Want a vintage Lambretta? Expect to pay a steep price when you buy it, and to keep on paying as you own and restore it. The world of vintage scooters is a collector’s one, filled with enthusiastic nostalgia and fueled by deep pockets.
If you don’t have the latter, why not skip the sky-high prices and head-scratching maintenance and have a look at the British brand Royal Alloy. The brand arrived on our shores in November last year, bringing with it three modern Lambretta-esque scooters.
We tested the Grand Prix 300S, which retails for P275,000, and found it to be a quirky blast from the past with modern underpinnings. Check out our full review below.
The GP300S is a near-spitting image of an older Lambretta Series 3, down to the rotund side panels and the beak-like front fender. It’s the detailing that tells you this isn’t a Lambretta. The retro-styled ‘RA’ badging appears throughout the scooter, but it’s never glaring.
Our demo unit sported flame red paint. And pop it does; the scooter is hard to miss as it cruises by and worthy of a double-take.
This Royal Alloy’s materials also give a nod to history. Most of the body is made from sheet steel, with the horn cover, fender, engine front cover, and glove box compartment the only exceptions. They’re made of plastic, a fact you’ll only suss out if you knock on them.
The GP300S’ saddle gives another nod to vintage with its pleated design. The synthetic leather seat is wide and generously cushioned, a happy fact for riders and passengers on long cruises.
Coming in at 30.3 inches high, the seat isn’t a hindrance, even for shorter riders. It’s also slippery enough to let you slide forward to get a foot down for a stop.
The standard seat has a novel feature: it suctions instead of latches. Pull the seat up, and you’ll hear the successive pops of two rows of suction cups. It works well, and there was never a time when it felt like the seat wasn’t secured enough.
Royal Alloy outfitted the GP300S with a 278cc liquid-cooled, fuel-injected engine. As a matter of fact, it’s a version of the Piaggio mill you’ll find in some older Vespas.
The four-valve single-cylinder churns out smooth power that’s a delight to experience at any speed. It makes the scooter surprisingly fast and powerful, capable of 22hp at 7,250rpm and 23Nm at 6,000rpm. The scooter never feels bitin; it accelerates readily and doesn’t delay.
Ride and handling
If you’re coming from a larger bike or a scooter with wide handlebars, you’ll notice that the GP300S’ steering feels twitchy. It takes some time to adjust to, and once you do, the scooter feels like it steers itself, with hardly any input from you.
We did notice that the scooter resists aggressive countersteering. Push too firmly, and the front wheel does a slow wiggle as it attempts to track the Pirelli tires with any lines or grooves on the road.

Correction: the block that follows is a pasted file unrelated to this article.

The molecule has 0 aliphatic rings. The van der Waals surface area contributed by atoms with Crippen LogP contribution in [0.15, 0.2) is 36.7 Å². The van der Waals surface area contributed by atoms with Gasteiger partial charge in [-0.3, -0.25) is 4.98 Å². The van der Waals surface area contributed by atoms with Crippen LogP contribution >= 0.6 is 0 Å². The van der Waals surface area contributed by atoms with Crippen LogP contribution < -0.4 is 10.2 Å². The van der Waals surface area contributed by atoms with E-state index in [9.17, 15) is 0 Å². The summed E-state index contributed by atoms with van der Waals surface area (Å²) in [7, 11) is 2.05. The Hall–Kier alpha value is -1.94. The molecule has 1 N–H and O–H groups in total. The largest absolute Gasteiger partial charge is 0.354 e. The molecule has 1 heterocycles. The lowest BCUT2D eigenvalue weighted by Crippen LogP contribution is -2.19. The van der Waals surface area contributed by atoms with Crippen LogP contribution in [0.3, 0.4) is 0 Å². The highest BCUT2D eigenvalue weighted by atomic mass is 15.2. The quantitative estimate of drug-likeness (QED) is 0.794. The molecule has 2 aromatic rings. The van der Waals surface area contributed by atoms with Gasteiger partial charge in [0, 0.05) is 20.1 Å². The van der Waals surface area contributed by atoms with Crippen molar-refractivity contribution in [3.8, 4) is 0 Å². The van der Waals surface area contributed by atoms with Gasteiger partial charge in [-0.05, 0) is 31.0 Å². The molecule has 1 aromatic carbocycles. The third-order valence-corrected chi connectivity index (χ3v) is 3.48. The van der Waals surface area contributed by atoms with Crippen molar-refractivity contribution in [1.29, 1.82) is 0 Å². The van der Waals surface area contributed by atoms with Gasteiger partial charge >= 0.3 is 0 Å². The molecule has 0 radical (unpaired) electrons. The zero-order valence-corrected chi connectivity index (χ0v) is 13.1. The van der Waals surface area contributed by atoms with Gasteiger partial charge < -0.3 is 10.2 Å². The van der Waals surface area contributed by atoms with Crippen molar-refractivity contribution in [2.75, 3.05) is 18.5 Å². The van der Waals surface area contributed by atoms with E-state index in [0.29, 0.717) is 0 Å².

Riding the GP300S feels like going back to the basics. The controls are below your line of vision, giving you an unobstructed view of what’s ahead. It encourages you to feel out what the scooter is doing and to rely on that instead of the dash.
The brakes and suspension are the shining performers of this 300cc Royal Alloy. The brakes are strong and responsive at all times, with the 220mm rotors mounted on the 12-inch cast wheels providing plenty of grabs. The dual-channel Bosch ABS comes in for support when the braking gets heavy. Even when riding two-up on hilly terrain, brake fade was minimal and gradual.
The suspension on this scooter has none of the pogo-ing typical for most scooters on the market. That’s all thanks to double hydraulic shocks on the front and rear—each with adjustable preload. They smoothed out plenty of road imperfections. Working together with the scooter’s steel body and long wheelbase, the suspension gives the GP300S a stable ride that doesn’t chatter at high speeds.
In evoking a bygone era, modern retros like the GP300S don’t have much technological sophistication. The modern extra features on the scooter are mostly functional in nature.
The instrument panel is digital but simple, only showing essentials like the fuel gauge, speed, revs, and odometer reading, plus the signal and warning lights. The lights are LED, and the headlamp comes with daytime running lights.
There’s a USB 3.0 plug in the front glove compartment, and anti-dive tech on the front shock to keep the scooter balanced under hard braking. There’s a helmet hook and a built-in rear rack, too. The front compartment is a simple, rectangular space, large enough for a Jolly meal, a shirt, a tool kit, and a ratcheting strap.
The 2021 Royal Alloy GP300S looks the part of a retro scooter, but it’s very much a modern model with modern power. It’s a looker, and you’ll find plenty of riders and passersby ogling your ride.
Ride it hard or cruise leisurely. It might not beat the authenticity of the original, but it’s a remake worth paying attention to.
SPECS: 2021 Royal Alloy Grand Prix 300S
Engine: 278cc SOHC single-cylinder
Transmission: Continuously variable
Power: 22hp @ 7,250rpm
Torque: 23Nm @ 6,000rpm
Seat height: 30.3 inches
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